Little Woods: How Nia DaCosta's Directorial Debut Subverted Rural Noir - VRGyani News and Media

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Sunday, August 22, 2021

Little Woods: How Nia DaCosta's Directorial Debut Subverted Rural Noir

When Hollywood movies and independent features take their stories out of big cities, the films that emerge, such as entries in the rural noir subgenre, can often adhere to a lot of troubling stereotypes that render these territories and their inhabitants as one-dimensional cliches. Thankfully, not all rural noirs have slavishly devoted themselves to these norms. Case in point: Nia DaCosta’s 2019 directorial debut Little Woods. Before she helmed the 2021 take on Candyman, DaCosta was shaking up the rural noir, especially in terms of who these films focus on and what kind of stories are deemed “important” within this subgenre.

The former quality pertains to how often rural noirs position outsiders as the protagonists rather than people who’ve lived in these rural areas all their lives. A film like Wind River, for example, is about outsiders (portrayed by Jeremy Renner and Elizabeth Olsen) entering an Indian Reservation to explore a murder. Writer/director Taylor Sheridan imbues humanistic touches to the inhabitants of this location. However, the inherent point-of-view of this rural thriller can’t help but create a barrier between the audience and those who live here. The natural inhabitants don’t get to headline a story focused on their anguish.

RELATED: 'Candyman' Revisited: Everything You Need to Know Before Nia DaCosta's New Film

A similar tendency to tell these rural thrillers through the eyes of outsiders permeates this genre heavily, such as the film Texas Killing Fields making one of its lead characters a New York detective played by Jeffrey Dean Morgan. An attempt to provide a point-of-view surrogate for moviegoers who live outside rural territories can’t help but lend a voyeuristic quality to depictions of issues specific to rural communities. These problems need to be addressed, but are these the best eyes to examine them through?

Little Woods, meanwhile, centers on people who live right in the middle of the rural community at the heart of this story, which sees two sisters turning to crime after they're given a week to pay the mortgage on their late mother's home. Ollie and Deb Hale (Tessa Thompson and Lily James) are not out-of-towners going through the character arc of learning people in North Dakota are human beings. They’ve existed in this area their whole lives and have developed fully dimensional existences that go far beyond any classic Hollywood stereotypes. Eschewing the trend of telling these stories through outsider’s eyes doesn’t just thoughtfully subvert genre norms, it’s also helpful to the basic tenets of DaCosta’s storytelling.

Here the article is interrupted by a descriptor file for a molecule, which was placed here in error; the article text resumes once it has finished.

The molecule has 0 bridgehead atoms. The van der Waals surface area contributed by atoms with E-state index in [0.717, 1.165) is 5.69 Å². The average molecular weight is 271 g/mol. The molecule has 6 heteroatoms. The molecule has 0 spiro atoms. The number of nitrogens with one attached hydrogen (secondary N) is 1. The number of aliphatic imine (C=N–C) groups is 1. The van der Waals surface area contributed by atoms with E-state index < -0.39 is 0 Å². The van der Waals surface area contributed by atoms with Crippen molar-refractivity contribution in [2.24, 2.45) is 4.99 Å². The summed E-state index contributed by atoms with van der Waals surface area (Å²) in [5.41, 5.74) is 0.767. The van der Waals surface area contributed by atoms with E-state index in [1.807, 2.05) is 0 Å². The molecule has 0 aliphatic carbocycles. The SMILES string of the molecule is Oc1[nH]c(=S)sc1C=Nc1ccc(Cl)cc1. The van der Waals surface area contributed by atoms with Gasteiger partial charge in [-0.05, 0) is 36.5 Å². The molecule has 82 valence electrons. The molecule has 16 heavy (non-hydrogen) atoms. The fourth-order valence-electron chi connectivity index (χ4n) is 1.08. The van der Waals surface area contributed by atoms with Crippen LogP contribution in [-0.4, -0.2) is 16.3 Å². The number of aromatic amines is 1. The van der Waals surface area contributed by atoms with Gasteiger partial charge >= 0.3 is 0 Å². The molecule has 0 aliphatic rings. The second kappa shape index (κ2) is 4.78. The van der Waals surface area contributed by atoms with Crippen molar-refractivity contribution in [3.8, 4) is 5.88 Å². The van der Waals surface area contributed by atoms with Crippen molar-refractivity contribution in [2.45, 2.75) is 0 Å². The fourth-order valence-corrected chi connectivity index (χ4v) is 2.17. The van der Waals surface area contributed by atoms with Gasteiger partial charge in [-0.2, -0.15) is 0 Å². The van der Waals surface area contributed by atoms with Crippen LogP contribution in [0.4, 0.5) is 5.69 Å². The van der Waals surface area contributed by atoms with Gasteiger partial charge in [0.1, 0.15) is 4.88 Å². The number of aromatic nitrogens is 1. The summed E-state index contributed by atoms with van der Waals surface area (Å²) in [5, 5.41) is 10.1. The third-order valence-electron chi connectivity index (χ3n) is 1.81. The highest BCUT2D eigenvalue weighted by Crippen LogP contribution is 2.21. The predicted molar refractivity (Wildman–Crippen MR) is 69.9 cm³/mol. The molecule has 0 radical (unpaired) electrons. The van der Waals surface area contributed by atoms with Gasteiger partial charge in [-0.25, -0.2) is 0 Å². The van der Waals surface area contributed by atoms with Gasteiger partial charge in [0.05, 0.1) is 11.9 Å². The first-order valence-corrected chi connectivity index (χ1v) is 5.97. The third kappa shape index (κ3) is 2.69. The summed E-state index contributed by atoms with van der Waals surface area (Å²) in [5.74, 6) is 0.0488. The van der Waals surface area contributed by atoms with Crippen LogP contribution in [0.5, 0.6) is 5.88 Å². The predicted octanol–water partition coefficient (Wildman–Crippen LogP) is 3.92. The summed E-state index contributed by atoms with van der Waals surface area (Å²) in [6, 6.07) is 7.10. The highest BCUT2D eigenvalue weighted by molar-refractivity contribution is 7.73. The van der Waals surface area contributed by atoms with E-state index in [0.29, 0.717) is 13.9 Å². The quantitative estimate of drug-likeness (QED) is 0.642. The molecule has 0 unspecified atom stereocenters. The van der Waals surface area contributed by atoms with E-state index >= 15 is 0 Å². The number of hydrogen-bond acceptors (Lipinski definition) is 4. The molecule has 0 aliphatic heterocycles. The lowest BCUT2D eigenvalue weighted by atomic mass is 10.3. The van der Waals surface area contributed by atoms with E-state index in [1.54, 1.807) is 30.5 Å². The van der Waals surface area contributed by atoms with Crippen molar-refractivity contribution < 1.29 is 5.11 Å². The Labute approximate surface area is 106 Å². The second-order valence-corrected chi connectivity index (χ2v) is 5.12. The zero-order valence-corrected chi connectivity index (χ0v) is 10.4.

Rather than spend time justifying, say, why a California detective is in North Dakota, Little Woods uses the longtime residency of its protagonists as a means to jump right into its story. The familiarity Ollie and Deb have with North Dakota lends a sense of completing immediacy to their story, which focuses on their perspectives rather than molding the story to fit a definition of “accessible.” It also informs critical details like Ollie’s prior run-ins with the law in the local area or Deb’s connection to their childhood home. The backdrop of Little Woods is steeped in decades of life, every corner and location emanates with so much history. Chronicling people who have always lived in that area makes this quality apparent.

The subversive perspectives put center frame in Little Woods extends to the very presence of Ollie as a protagonist in the piece. Films of any genre set in rural parts of America do not have a strong track record of recognizing the existence of people of color in these areas. Titles like Lawless don’t even feature prominent people of color in their casts. This problem of erasing the very existence of people of color in these storylines is so common that only a handful of modern rural noirs, such as Out of the Furnace, make room for multiple characters of color.